The Babies – The Babies s/t

2010 saw the first releases from THE BABIES – two equally awesome and charming 7″ records, both crammed with a near five minutes of sun-shining indie pop and dangerously catchy hooks. Now they’re back once again, only this time with a much-needed full length release.

By now you probably already know the story here, so I’m not even going to get into that. If you’re curious by what that means, then you should start here. But any who, since the formation of the band and the release of their first 7″ records, the Babies have been momentarily silent up until about now. The release of their self-titled LP is now upon us, due out on vinyl format by the end of March from Shrimper Records. Included on that record are eleven tracks, three of which are recycled from past Babies singles, while the rest are all more or less brand new. The songs cover a variety of influences, generally sticking to the pop side of the fence, but there’s other smaller elements of punk/ post-punk (“Personality”, “Meet Me in the City”), indie rock (“Sunset”), and maybe even the slightest bit of country-folk (“Voice Like Thunder”, “Sick Kid”) sprinkled on here and there if you want to get picky.

This makes it hard to pick just one solid song to represent the album, because they’re all a bit different in their own way. Either way, the good spirited boy-girl vocals are always going to be there to warm your heart, which is definitely something worth smiling about, and as this thing plays out, you’ll probably notice that. Most of these numbers are catchy as anything, and there’s almost a guarantee that a handful of these are bound to get stuck under your skin as the lyrics constantly win you over. They get nostalgic at times, like in “Breakin’ the Law” when they make everything seem so harmless and pure.

Some other things worth mentioning are how some songs come through with unexpected grandiosity – a “progressive pop” attitude if you will – referring to “Wild 1”, “Wild 2”, the opener “Run Me Over” and the closer “Caroline”. It’s hard to call these pop songs, because they’re something a bit greater than that – they’re much more in-depth than your typical pop song, and the approach to the songs varies from track to track. “Run Me Over” is an ecstatic introduction to the record, which should easily get you up and moving and curious about what’s still to come later. Driven by Kevin Morby’s frantically mutated guitar licks, this one proves what this group is capable of.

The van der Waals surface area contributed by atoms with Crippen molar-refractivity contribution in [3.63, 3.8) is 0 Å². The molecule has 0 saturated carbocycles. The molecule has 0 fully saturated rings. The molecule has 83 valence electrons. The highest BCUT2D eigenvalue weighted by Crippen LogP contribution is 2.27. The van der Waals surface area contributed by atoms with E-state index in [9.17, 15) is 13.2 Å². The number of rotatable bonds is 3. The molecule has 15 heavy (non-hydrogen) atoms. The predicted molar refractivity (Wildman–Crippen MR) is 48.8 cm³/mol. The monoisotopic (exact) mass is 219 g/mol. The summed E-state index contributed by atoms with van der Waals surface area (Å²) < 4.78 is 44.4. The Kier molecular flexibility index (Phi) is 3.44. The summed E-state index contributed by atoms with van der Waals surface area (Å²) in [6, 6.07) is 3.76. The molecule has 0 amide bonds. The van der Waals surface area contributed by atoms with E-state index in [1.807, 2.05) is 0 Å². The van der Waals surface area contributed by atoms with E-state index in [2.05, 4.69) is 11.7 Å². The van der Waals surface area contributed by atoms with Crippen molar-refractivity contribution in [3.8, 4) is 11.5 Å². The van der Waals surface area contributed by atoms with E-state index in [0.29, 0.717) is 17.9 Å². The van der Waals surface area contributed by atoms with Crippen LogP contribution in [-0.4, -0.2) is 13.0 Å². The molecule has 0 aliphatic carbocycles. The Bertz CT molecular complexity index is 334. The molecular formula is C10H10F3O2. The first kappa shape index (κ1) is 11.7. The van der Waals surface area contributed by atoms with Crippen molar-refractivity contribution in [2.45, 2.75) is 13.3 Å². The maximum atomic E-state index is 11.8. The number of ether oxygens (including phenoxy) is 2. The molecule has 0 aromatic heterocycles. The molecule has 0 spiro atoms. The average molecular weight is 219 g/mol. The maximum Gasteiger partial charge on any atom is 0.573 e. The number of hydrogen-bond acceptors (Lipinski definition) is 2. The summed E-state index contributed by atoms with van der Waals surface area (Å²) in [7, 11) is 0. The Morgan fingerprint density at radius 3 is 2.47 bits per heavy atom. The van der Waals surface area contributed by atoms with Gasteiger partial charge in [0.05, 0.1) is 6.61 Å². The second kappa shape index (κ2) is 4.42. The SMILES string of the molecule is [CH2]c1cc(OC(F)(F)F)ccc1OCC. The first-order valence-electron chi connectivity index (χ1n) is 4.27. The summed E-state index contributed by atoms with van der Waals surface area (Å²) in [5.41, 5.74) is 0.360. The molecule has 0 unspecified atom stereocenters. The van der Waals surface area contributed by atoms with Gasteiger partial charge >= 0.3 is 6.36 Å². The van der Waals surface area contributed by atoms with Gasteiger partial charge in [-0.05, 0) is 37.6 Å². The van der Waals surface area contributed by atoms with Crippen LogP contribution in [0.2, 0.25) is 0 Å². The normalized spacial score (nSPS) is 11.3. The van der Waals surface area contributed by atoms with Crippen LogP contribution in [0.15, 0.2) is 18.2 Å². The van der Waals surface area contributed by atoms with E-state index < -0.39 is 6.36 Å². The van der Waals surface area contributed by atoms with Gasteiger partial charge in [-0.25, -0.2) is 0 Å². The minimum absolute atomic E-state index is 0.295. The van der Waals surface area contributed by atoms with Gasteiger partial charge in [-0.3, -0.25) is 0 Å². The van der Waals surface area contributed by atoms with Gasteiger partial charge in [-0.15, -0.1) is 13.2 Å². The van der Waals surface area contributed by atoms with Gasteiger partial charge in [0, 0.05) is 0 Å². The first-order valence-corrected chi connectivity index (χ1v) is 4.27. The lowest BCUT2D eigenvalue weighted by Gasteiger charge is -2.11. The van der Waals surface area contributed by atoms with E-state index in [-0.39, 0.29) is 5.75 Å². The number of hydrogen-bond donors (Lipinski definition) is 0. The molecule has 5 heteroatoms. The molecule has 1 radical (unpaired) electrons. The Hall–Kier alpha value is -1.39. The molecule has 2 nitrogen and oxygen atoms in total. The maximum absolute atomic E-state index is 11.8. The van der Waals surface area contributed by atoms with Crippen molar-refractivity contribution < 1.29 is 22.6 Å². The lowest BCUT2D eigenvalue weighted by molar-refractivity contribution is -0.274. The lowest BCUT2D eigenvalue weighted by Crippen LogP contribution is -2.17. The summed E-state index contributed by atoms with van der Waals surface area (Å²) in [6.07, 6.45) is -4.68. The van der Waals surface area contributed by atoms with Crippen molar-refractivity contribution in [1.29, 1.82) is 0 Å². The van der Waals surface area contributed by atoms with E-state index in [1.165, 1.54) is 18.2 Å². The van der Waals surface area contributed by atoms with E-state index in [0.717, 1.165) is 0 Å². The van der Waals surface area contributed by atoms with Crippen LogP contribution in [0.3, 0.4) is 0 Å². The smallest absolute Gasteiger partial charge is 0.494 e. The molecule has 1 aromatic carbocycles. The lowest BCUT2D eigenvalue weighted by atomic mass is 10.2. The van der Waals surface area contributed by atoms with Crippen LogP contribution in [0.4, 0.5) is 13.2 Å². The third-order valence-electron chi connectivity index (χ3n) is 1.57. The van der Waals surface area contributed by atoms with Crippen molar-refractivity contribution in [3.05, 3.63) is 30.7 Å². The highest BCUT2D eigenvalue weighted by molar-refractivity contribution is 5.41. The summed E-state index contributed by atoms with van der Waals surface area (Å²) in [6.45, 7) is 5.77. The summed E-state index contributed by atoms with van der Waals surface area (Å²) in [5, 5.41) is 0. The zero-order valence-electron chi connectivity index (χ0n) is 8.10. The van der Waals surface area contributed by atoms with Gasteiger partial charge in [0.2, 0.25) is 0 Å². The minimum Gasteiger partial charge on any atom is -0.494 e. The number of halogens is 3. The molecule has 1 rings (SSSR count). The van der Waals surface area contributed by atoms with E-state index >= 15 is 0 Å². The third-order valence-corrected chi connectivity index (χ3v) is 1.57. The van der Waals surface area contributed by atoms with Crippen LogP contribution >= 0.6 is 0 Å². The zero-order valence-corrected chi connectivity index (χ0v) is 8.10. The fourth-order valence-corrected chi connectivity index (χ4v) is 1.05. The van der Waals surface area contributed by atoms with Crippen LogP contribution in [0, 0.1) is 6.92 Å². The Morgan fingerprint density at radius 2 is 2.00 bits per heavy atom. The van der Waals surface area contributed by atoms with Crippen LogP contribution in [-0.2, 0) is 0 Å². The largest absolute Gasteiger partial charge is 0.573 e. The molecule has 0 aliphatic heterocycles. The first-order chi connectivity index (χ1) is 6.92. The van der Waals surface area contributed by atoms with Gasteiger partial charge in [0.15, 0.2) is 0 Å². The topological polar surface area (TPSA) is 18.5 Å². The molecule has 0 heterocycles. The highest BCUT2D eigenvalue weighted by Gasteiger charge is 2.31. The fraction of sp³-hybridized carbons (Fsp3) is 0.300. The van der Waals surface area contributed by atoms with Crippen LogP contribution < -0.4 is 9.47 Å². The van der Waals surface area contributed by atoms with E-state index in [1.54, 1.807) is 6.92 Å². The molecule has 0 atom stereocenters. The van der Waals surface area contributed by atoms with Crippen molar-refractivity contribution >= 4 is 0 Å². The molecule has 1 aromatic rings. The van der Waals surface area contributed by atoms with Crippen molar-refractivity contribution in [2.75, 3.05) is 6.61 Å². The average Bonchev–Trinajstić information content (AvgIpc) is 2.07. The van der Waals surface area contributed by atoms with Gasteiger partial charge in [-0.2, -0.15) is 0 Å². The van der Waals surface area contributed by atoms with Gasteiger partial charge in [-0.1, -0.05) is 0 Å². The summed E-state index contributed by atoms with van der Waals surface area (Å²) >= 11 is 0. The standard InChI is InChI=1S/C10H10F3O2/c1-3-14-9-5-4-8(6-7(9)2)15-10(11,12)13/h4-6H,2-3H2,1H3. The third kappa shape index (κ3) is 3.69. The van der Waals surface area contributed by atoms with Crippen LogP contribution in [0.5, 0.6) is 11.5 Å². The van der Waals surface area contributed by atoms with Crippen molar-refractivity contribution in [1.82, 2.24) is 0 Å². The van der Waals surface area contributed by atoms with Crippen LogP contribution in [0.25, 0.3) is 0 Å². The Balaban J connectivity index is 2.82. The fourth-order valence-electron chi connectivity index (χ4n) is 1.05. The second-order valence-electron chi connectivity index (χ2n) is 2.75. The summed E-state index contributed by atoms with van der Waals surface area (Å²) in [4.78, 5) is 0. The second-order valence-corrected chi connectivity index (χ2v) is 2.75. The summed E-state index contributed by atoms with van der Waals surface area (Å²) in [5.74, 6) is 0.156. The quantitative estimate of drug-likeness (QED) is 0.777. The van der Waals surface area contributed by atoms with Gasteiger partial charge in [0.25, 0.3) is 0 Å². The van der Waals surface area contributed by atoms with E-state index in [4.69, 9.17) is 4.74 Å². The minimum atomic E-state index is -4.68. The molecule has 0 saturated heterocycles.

You also can’t forget about the simplicity and innocence that comes along with some of these songs. Like “All Things Come to Pass” with it’s glistening pop charm, or “Meet Me in the City” with it’s gorgeous boy-girl vocal harmonies, wonky bass lines and eerie guitar hooks. It’s really difficult to deny such an honest and genuine song like “Meet Me in the City”, which captures that feeling from the beginning stages of an up-and-coming relationship quite nicely. You just want to wail along with the frantic vocals as they hover over the sharp guitars.

Check out the tracks from the record below, which were each considered to give you a firm idea on what this thing has to offer! See ya tomorrow!

Run Me Over –

Meet Me in the City –

Sick Kid –

Wild 1 –

Caroline –

My Rating: 8/10
Genre/ Tags: Pop, Indie Rock, Post-Punk
The Babies s/t: Tracklist:
1.) Run Me Over
2.) Sunset
3.) All Things Come to Pass
4.) Voice Like Thunder
5.) Meet Me in the City
6.) Personality
7.) Breakin’ the Law
8.) Sick Kid
9.) Wild 1
10.) Wild 2
11.) Caroline

PRE-ORDER the LP directly from Insound
BUY it early on cassette tape – limited to 200 copies !
The Babies on Myspace – listen to “Breakin’ the Law”!
The Babies w/ Titus Andronicus Live in Philadelphia (04/15/10)
Meet Me in the City 7″/ All Things Come to Pass 7″

3 thoughts on “The Babies – The Babies s/t

  1. I’ve been super excited about this, glad yr covering it. So while I was reading this I was thinking about how there is a lack of terminology for songs like “Wild 1,” “Wild 2,” “Run Me Over,” and “Caroline.” I am, of course, referencing when you wrote, “It’s hard to call these pop songs, because they’re something a bit greater than that – they’re much more in-depth than your typical pop song.” Perhaps there is a word out there. I can’t pin-point one. My point in bringing this up, is that you should coin a word that best encompasses that sound. Think, you could coin a new phase of music that will go down in history. Think about it!! Pretty neat stuff.

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